Breach of Duty - Negligence

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  • Breach of Duty in Negligence
    • Did the Defendant meet the standard of the "Reasonable Person"? Blyth v B'ham Waterworks [1856]
      • Objective Standard
      • Doesn't have to reflect average bheaviour
      • Don't have to be at fault morally, only legally - Denning in Nettleship
    • Relevant Factors:
      • 1. Foreseeability of Harm
        • Roe v MoH [1954]
      • 2. Magnitude of Risk
        • Likelihood of harm (Bolton v Stone [1952]) and Seriousness of Consequences (Stepney BC v Paris [1950])
      • 3. Burden of Taking Precautions
        • The easier/cheaper, higher expectation of taking - The Wagon Mound No 2 [1967]
      • 4. Utility of Conduct
        • Less liability if harm caused whilst trying to be of use to society - Watt v HertfordshireCC [1954] and S 11 Comp Act 2oo6
      • 5. Common Practice
        • Failure to conform can be strong evidence be C must show it is the cause - Browns v Rolls Royce [1965]
    • Learned Hand Test - US v Carrol Towing Co. [1925]
      • Liability: B < P x L
      • Not Liable: B > P x L
      • B - Burden of Precautions, P - Probability of harm arising, L - Loss which could occur
    • Special Standards of Care
      • Children - "standard of conduct from the reasonable child" - Mullins v Richards [1998]
      • Leaner Drivers - same as qualified ones - Nettleship v Weston [1971]
      • Emergencies - lowers standard expected - Ng Chun Pui v Lee Chuen Tat [1988]
      • Sports
        • Only liable if "reckless" but expected to go all out for win - Woolridge v Sumner [1963]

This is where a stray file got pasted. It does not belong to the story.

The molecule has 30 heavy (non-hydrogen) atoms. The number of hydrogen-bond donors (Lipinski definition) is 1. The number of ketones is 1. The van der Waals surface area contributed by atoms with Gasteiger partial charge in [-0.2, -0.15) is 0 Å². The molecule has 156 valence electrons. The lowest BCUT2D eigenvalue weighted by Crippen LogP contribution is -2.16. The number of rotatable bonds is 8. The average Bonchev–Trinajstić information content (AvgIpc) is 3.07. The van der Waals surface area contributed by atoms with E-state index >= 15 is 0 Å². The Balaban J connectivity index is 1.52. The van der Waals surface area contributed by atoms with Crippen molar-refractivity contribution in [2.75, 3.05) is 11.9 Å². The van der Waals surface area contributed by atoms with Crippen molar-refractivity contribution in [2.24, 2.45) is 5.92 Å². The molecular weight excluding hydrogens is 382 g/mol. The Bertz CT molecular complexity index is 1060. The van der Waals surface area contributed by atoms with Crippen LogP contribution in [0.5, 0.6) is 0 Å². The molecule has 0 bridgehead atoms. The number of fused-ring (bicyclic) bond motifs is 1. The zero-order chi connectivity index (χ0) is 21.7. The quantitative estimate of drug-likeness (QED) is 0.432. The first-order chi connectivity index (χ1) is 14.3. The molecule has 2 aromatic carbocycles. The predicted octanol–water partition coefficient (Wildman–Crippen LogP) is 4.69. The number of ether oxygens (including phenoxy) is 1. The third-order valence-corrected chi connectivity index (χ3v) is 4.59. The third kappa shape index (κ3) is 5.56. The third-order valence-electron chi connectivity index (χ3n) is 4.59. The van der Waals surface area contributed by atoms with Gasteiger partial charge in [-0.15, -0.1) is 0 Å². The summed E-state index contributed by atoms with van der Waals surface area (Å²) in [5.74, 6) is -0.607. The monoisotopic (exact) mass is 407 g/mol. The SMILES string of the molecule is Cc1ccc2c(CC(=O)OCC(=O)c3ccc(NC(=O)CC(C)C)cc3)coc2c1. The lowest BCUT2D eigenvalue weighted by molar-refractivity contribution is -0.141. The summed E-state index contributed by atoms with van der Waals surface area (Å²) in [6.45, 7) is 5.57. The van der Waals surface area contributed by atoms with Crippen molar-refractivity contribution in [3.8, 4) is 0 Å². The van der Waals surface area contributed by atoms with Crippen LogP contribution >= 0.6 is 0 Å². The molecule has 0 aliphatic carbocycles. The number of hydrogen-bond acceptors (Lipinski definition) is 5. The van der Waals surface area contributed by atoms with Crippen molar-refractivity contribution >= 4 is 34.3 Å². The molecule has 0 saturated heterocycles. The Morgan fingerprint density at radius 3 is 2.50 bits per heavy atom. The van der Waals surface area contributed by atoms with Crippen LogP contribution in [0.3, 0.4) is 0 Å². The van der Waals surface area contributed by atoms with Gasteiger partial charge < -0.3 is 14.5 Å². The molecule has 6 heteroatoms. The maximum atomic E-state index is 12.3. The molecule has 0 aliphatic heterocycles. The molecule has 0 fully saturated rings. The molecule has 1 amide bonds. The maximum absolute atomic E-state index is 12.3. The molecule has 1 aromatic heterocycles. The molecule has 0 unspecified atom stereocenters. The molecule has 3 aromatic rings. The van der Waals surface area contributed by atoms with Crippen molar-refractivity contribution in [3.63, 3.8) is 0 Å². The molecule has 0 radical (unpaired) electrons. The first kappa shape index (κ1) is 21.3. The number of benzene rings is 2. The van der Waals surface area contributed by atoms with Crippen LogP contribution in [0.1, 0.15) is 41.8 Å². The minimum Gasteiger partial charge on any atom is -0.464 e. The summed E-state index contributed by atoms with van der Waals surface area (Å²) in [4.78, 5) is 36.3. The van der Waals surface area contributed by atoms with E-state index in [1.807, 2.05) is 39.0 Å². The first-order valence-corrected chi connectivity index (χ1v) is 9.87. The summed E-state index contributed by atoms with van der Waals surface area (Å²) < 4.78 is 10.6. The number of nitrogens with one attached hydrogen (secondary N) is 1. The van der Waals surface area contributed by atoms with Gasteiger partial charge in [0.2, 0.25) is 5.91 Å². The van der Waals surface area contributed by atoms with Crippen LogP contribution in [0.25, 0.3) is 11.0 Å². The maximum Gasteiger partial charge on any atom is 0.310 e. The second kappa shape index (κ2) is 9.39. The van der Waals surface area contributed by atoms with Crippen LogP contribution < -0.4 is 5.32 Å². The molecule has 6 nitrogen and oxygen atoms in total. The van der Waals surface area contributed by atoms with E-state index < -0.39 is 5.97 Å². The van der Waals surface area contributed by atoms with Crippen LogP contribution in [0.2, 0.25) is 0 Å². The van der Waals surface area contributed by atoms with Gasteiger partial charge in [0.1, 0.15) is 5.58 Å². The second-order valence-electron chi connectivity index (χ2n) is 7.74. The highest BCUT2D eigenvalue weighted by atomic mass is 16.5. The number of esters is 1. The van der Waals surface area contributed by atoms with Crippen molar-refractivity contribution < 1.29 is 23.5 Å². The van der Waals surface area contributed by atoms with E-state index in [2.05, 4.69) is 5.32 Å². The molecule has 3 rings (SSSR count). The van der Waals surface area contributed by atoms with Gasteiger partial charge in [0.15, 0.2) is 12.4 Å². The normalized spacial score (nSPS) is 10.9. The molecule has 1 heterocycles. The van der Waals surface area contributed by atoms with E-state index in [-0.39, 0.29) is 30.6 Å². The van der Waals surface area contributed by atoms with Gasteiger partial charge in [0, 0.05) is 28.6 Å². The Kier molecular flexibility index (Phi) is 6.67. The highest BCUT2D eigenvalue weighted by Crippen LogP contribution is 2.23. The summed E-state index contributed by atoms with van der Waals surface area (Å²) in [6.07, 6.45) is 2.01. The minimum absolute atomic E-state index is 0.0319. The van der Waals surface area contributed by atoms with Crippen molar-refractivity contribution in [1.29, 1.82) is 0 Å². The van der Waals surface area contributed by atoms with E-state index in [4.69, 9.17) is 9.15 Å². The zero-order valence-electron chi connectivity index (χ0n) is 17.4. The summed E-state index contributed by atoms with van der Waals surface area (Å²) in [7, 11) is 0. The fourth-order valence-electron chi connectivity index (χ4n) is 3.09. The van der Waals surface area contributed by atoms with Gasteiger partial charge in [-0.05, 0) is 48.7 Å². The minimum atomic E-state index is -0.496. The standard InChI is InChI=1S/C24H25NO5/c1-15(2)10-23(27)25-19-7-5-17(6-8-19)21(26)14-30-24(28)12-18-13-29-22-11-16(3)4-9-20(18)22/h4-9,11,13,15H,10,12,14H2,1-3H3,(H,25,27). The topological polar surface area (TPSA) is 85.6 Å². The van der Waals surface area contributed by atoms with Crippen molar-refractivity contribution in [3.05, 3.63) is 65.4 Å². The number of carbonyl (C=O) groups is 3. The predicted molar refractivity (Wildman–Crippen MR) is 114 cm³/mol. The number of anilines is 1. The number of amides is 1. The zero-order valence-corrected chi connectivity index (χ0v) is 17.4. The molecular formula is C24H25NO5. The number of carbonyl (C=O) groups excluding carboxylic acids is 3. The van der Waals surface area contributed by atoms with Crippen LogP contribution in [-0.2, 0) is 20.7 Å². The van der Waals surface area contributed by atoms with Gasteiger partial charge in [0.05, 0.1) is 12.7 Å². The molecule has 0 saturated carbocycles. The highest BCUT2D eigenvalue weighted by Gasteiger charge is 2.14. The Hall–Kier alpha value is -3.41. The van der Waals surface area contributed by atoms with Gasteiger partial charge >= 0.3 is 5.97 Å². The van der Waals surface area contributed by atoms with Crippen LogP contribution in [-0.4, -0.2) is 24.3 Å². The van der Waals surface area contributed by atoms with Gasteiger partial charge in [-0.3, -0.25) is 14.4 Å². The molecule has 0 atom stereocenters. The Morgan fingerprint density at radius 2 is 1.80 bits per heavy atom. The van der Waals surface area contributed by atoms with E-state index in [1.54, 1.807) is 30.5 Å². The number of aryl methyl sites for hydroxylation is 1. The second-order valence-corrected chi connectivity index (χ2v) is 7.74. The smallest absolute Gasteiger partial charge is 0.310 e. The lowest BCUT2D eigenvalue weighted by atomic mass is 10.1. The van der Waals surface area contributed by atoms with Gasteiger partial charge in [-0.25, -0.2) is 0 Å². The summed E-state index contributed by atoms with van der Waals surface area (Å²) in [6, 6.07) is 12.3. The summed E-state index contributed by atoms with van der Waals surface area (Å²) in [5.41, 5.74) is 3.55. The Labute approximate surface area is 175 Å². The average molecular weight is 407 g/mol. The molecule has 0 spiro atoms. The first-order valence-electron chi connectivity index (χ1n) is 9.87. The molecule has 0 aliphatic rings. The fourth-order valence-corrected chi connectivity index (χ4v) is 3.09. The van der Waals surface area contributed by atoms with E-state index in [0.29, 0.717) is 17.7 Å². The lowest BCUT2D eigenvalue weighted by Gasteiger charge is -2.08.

• Referees must safely inforce rules - Vowles v Evans [2003]
        • Breaking rules of a sport is not conclusive evidence of breach - Caldwell v Maguire [2002]
    • Professional Standard of Care
      • Bolam Test
        • 1. Where D claims to have a special skill, he is tested to the standard of the "reasonable man with that special skill"
        • 2. If actions are in line with standards practice/used by other members of that profession there is no liability
        • Bolam v Friern Hospital Management Committee [1957]
        • Bolitho [1998] states use of technique must be based on reasonable grounds/logical basis
      • Standard ecpected is that of the man in that post - junior doctors same standard as consultants - Wilsher v Essex HA [1988]
      • "Informed Consent" cases - Dr must disclosure all risks to which the patient will attach significance - Sidaway v BEthlem Royl Hospital [1985]
    • Proving Breach
      • Criminal Conviction for same offence proves breach - S 11 Criminal Evidence Act 1968 & Wauchope v Mordecai [1970]
      • Res Ipsa Locitur - It speaks for itself - Court can draw inferences if C cannot prove why something happened
        • Scott v London and St Katherine Docks [1865]
          • 1. Occurrence would not occur normally, 2. D must have had control of thing causing harm and 3. Cause of occurrence must be unknown to C


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